Free «History of Buddhism in Japan» Essay Sample

History of Buddhism in Japan

Nara period, Heian period and the post Heian period are the three distinct periodic stages that can be used to tell the history of the Japanese Buddhism.  During the 2nd century BC, when the Silk Road was opened, there was contact between the Chinese people and the Central Asia. This led to the introduction of Buddhism in Japan by the year 67 BC. However Japanese historians argue that five monks from Japan travelled to China where they were introduced to Buddhism and later came back and propagated the doctrine by circulating writings and scriptures and advising people to shun the world attachments.

It is dated that in 552BC is the year when Buddhism was introduced in Japan by Buddhist monks and nuns sent by Seong of Baeke with the images of the Gautama of Buddha, the father of Buddhism. However the initiation of the doctrines was slow at the beginning but later it took roots wherein it got open support from the political leaders. This was during the Nara period. With time, there was the introduction of the Buddhist clergy in Japan with the office of the archbishop and bishop with over 816 priests and 569 nuns in Japan . Various schools were set up and introduced in Japan but major of these were the six sects and the temples. During this period, Buddhism was not a practical religion; moreover the schools they set up, the scholars saw them as study groups because the temples were to have scholars widely read from many schools.

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Sanron School

This school talks hard on the philosophies of Buddhism on apparent emphasis of either absolute existence of Buddhism or absolute inexistence of the religion. It came into Japan in the period of about 7th century from China where it was developed. It is based on the plots of Nagarjuna and Aryadeya. It is referred to as a three discourse school with the characters of impermanence or insubstantiality .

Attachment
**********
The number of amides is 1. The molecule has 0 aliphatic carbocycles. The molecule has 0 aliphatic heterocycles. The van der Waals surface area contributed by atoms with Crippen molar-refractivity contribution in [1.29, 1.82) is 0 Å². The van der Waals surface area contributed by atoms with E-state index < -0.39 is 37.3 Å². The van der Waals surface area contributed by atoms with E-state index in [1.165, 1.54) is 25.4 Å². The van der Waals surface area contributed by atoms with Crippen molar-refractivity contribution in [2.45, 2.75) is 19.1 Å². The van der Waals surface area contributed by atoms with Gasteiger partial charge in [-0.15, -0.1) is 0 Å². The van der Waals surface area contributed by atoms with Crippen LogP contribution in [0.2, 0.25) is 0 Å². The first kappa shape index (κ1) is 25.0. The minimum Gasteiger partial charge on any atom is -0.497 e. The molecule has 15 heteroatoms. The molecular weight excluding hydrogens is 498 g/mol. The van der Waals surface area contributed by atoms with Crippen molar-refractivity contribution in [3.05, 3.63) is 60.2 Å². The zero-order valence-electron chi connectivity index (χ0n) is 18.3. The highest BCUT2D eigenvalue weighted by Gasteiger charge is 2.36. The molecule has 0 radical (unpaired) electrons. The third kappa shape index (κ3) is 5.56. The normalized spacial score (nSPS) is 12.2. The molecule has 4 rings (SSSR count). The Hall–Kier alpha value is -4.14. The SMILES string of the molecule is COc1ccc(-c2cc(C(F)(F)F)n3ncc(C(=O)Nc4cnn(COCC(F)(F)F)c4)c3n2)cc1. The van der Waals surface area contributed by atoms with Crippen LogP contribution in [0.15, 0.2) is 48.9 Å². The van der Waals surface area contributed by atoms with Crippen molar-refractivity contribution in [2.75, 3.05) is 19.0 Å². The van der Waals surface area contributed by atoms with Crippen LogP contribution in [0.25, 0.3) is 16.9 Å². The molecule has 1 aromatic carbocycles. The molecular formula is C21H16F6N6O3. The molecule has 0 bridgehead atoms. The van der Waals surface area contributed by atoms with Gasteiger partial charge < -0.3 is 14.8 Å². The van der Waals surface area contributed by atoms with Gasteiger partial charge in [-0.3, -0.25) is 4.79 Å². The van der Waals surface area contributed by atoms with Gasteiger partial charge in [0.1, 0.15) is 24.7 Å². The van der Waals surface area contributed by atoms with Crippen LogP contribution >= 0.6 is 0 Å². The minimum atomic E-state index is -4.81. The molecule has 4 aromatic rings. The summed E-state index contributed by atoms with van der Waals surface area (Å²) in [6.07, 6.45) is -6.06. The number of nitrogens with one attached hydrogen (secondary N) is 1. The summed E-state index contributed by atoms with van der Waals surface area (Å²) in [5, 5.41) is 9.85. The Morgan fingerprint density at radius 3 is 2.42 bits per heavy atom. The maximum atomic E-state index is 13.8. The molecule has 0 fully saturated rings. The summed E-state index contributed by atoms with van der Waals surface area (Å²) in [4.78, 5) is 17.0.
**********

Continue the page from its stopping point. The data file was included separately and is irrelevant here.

Jujitsu school

It means the ends of the Sutras. This school can be talked of as the child of the Sautrantika School as one of the Nikaya schools of the Indian Buddhist schools. The school refers to the traditional orders of the Vinaya sutra and Abidharma. To note is that this school was known and highly distinguished by heir strong stand and rejection of Abidharma being the word for the Buddha

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Hosso schools

This school taught the idealism of the mind. It was founded by Xuanzang from china in 654 AD with the discourse on the theory of consciousness only. They mainly based their teachings on the early Indian masters of the Buddhism thoughtssuch as Vasubandhu.

Kusha schools

It was introduced in Japan during the period of 710-784 taking its name from the stern and strict text; Sanskrit: Abhidharma-Kosa of the 5th century philosopher Vasabandhu. It is an immediate child of the Sarvastivada School. It was first based on the Nikaya schools although it was never considered an independent school. It was said to be an adjunct of the Hosso sect due to the similarity of their works .

Ritsu schools

This school was introduced in china in 650 AD and later in Japan in the year 753 AD. It used the version of the Vinaya rules of the Tripakata. It was however one of the six Buddhist schools in Japan . It was founded in Japan by one blind Chinese priest following a request by other priests. During the Kamakura period, this school had many divisions. This school has resisted the influence by the Japanese government to incorporate it into other sects and up to date it remains and holds its identity as the Ritsu temple.

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Kegon School